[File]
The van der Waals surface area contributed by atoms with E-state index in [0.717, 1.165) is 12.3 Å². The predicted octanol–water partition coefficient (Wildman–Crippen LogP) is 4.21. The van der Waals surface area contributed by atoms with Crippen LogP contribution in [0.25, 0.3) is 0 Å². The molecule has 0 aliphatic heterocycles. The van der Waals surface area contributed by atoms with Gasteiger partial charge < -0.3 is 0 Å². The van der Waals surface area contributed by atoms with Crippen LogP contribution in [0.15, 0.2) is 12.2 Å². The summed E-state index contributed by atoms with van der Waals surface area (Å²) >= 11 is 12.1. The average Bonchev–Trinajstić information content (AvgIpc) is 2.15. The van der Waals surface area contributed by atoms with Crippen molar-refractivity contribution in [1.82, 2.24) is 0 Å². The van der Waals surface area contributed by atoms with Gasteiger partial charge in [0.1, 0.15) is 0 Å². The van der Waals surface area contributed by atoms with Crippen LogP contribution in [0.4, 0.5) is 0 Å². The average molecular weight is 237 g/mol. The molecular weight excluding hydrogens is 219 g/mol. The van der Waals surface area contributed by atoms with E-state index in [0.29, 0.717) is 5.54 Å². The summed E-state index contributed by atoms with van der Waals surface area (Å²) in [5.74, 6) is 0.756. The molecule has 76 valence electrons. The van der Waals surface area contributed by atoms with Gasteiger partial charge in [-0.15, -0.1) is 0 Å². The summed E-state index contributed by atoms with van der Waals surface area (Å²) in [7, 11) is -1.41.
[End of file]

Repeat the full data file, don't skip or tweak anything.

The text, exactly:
The van der Waals surface area contributed by atoms with E-state index in [0.717, 1.165) is 12.3 Å². The predicted octanol–water partition coefficient (Wildman–Crippen LogP) is 4.21. The van der Waals surface area contributed by atoms with Crippen LogP contribution in [0.25, 0.3) is 0 Å². The molecule has 0 aliphatic heterocycles. The van der Waals surface area contributed by atoms with Gasteiger partial charge < -0.3 is 0 Å². The van der Waals surface area contributed by atoms with Crippen LogP contribution in [0.15, 0.2) is 12.2 Å². The summed E-state index contributed by atoms with van der Waals surface area (Å²) >= 11 is 12.1. The average Bonchev–Trinajstić information content (AvgIpc) is 2.15. The van der Waals surface area contributed by atoms with Crippen molar-refractivity contribution in [1.82, 2.24) is 0 Å². The van der Waals surface area contributed by atoms with Gasteiger partial charge in [0.1, 0.15) is 0 Å². The van der Waals surface area contributed by atoms with Crippen LogP contribution in [0.4, 0.5) is 0 Å². The average molecular weight is 237 g/mol. The molecular weight excluding hydrogens is 219 g/mol. The van der Waals surface area contributed by atoms with E-state index in [0.29, 0.717) is 5.54 Å². The summed E-state index contributed by atoms with van der Waals surface area (Å²) in [5.74, 6) is 0.756. The molecule has 76 valence electrons. The van der Waals surface area contributed by atoms with Gasteiger partial charge in [-0.15, -0.1) is 0 Å². The summed E-state index contributed by atoms with van der Waals surface area (Å²) in [7, 11) is -1.41.